The Weekend Leader - Conscience stirrer

Street plays that help people get justice

Abhishek Pandey   |   Kanpur


Vol 1 | Issue 8

His next major assignment will be training tribal people in Madhya Pradesh as well-known social activist, Medha Patkar, wants him to do it. But what prompted Patkar to call up the 43-year-old man living in Farkhaabad district in Uttar Pradesh is his track record. For 18 long years, Sajeeba has been staging street plays that don’t just leave a ‘message-bomb’ in the viewers’ mind but also propel authorities to take action.

It all started, well, on a tragic note. “A youth in my building committed suicide after getting frustrated over his unemployment and faulty economic policies of the country. His suicide disturbed my conscience. The very same day, I decided to spread awareness among the people and fight against the odds.”

His street plays, scripted with a smattering of poetry in the dialogues, are aimed at sensitising people and making them aware of their social responsibilities. He has staged hundreds of street plays in different localities of Kanpur, Lucknow, Farukhaabad, Delhi, and other nearby districts for not only creating awareness on social issues but also for mobilizing citizens to get justice to victims of the flawed system.

For his heroic struggle against injustice Sanjeeba had been detained by police several times, but he is undeterred 

“Street play or nukkad natak was always meant to have a role in social awakening and reformation. It is also important because such plays go beyond dialogues. It is the best medium to interact directly with the target audience for sensitising them on a problem,” says Sanjeeba, who himself writes the script and uses his own money for props and fee for co-artistes.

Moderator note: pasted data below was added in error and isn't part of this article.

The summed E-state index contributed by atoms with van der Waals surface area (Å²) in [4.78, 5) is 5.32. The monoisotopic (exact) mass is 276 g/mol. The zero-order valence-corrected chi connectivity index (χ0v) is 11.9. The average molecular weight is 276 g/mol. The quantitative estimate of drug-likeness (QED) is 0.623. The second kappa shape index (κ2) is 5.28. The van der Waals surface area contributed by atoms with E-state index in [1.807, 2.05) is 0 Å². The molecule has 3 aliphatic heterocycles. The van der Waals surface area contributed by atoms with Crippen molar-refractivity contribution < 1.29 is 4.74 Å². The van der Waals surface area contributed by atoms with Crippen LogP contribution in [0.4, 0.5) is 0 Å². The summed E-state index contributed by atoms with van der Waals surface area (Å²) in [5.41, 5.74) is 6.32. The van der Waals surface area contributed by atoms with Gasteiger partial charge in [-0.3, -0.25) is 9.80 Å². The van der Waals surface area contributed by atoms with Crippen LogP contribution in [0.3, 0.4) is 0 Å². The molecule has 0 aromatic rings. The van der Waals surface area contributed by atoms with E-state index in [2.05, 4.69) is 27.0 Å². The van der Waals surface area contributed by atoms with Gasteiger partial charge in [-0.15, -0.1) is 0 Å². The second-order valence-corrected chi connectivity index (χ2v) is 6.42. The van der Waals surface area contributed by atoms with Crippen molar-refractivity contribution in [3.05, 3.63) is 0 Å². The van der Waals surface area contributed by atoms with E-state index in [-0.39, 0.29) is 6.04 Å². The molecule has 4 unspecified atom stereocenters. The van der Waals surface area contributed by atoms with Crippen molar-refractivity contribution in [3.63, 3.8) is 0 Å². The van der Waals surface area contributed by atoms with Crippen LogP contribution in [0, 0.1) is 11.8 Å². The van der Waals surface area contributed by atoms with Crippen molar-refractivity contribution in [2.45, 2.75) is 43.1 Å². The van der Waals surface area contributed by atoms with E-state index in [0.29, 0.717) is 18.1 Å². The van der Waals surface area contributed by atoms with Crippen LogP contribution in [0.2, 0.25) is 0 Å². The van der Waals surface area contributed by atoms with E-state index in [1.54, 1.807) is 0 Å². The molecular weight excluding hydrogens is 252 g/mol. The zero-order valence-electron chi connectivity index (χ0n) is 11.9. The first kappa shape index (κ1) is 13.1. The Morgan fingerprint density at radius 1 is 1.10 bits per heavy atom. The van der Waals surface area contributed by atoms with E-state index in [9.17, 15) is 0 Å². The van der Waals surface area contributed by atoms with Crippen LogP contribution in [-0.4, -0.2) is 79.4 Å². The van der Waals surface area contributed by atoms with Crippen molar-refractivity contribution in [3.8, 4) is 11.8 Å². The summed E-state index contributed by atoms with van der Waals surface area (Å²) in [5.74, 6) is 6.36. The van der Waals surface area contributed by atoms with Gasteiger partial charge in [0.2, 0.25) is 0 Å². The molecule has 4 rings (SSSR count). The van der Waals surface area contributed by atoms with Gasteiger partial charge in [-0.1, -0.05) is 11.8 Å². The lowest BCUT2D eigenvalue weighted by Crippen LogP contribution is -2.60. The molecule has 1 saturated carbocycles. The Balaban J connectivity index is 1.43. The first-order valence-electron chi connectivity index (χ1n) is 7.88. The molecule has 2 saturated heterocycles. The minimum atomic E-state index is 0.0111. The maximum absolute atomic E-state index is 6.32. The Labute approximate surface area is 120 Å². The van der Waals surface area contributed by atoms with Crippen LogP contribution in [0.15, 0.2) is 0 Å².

His issue based street plays have stirred up people’s movements to ensure that justice was done to the victims. The victim of an acid attack in Kanpur, Aarti Shrivastava, had become the talk of the town after he staged a street play near Bada Chauraha in Kanpur demanding the arrest of the main accused, Abhinav Mishra, son of a senior administrative official. Later, Abhinav and his friends were arrested and sent to jail for ten years.

His efforts have borne fruit in many other cases too. Recently, a 11-year-old girl Divya, who was sodomised in a school premises, died of profuse bleeding. Sanjeeba staged a street play demanding the arrest of the prime suspect. Consequently, people came on roads, staged demonstrations, took out candle marches, sat on hunger strikes and approached administrative officials to demand justice for Divya. At last, the intense movement pressurized police officials to arrest the influential school manager and his two sons.

However, his journey had never been smooth. “I have been detained countless times by police officials in the last eighteen years for staging satirical street plays against police, state government, administration, politicians and whosoever indulge in wrong practices,” he says. But these efforts of police never dampened his spirit of social service, as he firmly believes in utilising his constitutional right of freedom of expression.

He also appreciates the contribution of his co-artistes. His core team includes Prem Pahalvan –a vegetable vendor, Durgesh – a wristwatch mechanic, Ashfaq – a tailor and Ratnesh – a rickshaw puller.

Sanjeeba, who is unmarried, runs a painting and picture frame shop in Nawabgunj locality and also sells ‘kavitha chitra’ - painting with poetic lines. He lives in the room where the unemployed youth committed suicide. The room is still a source of inspiration for Sanjeeba.

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